Semi-notchback coupe proposal, which thick B pillar and panoramic rear glass section. This also moved up to the 1/1 clay stage.

6. 7.

Winning image sketch which depicted a notchback coupe with an ordinary trunk. Sunroof was already considered at this stage. Clean and pleasant design ala Accord Hatchback, but lacks visual persuasion.

8. 9.

Final Sketch. Thick Teutonic influence was showing up. Rear end details were yet to be finalized, but upright taillamp clusters were decided on in rebellion to the universal "Horizonal Justice."

Competition in Clay

1. 2. 2.

Full size clay of the fastback design. The design team characterizes this model "Gust and Pride." Pride in the established Honda design identity inherited from the Civic and the Accord? A well used approach, yet a charming HPE-like appeal. Pity guts didn't push it through.

4. 5. 6.

"Semi-notch" model in clay. Character lines that run from the thick B-pillar to fore and aft have been tried on Mazda's Cosmo coupe, with mixed success. Once a radical technique now looking dated. Front end is also bland.


Strongest competitor in full size clay. Triple shallow grooves on the lower body link the bumpers.


Rear end now carrying final taillamp shape.


Alternative single opening front end, as compared with the triple opening proposal in the sketch (separate and upright grille to the headlamps). This is more Honda.

10. 11. 12.

Final Clay 1/1 Model. Described "Vivid and Dignity." Front end shows the domestic E-series upright grille with split textures.

13. 14. 15.

Full size mockup taken from the final clay. The triple lower body grooves replaced by a single bold one.

Interior Design Development


Early idea sketch of the controversial cyclops instrument panel. Three dimensional "tower" houses all information sources and control switch gears, including the radio tuner/selector dials.


Compromise plan with four separate auxiliary gauges placed conventionally on either side of the cyclops speedo/rev counter. Radio is also moved to a more normal location.


Radio is no on the side of the instrument nacelle.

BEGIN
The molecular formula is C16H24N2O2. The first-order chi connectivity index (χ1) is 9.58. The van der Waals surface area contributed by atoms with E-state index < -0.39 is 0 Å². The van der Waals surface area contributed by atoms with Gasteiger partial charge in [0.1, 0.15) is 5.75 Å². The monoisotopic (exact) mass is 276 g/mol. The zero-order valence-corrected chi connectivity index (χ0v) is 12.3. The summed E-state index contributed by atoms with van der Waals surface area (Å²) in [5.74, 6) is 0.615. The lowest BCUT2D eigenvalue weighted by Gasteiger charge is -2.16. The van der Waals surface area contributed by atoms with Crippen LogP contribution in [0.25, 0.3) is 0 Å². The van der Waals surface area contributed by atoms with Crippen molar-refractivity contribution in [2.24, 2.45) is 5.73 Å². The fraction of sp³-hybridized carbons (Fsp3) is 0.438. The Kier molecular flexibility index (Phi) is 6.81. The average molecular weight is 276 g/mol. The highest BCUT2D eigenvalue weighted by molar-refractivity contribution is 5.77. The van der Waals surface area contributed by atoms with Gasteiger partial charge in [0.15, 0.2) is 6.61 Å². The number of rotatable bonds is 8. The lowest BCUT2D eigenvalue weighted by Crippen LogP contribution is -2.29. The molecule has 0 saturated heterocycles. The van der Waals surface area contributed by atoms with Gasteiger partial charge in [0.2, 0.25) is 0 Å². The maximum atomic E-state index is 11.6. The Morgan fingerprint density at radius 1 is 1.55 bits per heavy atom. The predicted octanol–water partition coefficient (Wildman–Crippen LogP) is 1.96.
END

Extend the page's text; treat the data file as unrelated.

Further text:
Interim design proposal stressing the width of the instrument panel.


Early mockup model. Visual aids and controls are pulled as close as possible to the operator, and the deeply recessed instrument panel is emphasized. By why "Civic GL" on the panel?!


Second stage development model. Direction of refinement was: Polish off the rough edges of the original instrument cluster, change the vent/air conditioning outlet shape from circular to rectangular to match the main instrument panel, and adopt a sportier four spoke steering wheel instead of the original 2-spoke version.

7 8

Final interior model. Instrument cluster is now in matte black, contrasting the color keyed facia and nacelle to stress width and remove some of the design heaviness associated with the second stage model. Steering wheel shape is also cleaned up, soon to lose the central divider in the pad.


Early image sketch pursuing sporting image


Straight out of the Star Wars X-wing fighter?


Close to the production seat pattern

The SN Honda Prelude was manufactured only in the Sayama Automobile Plant, in the Saitama prefix of Japan adjacent to Kawagoe City. It was nicknamed by workers and locals as the "Kawagoe Benz" due to it's similar looks towards the Mercedes Benz 450SLC.

Below are some rare and unique factory pictures showing members of the production team during assembly of the the SN Prelude. All photo rights belong to Kouichi Kikushima, 菊島幸一 and Honda Motor.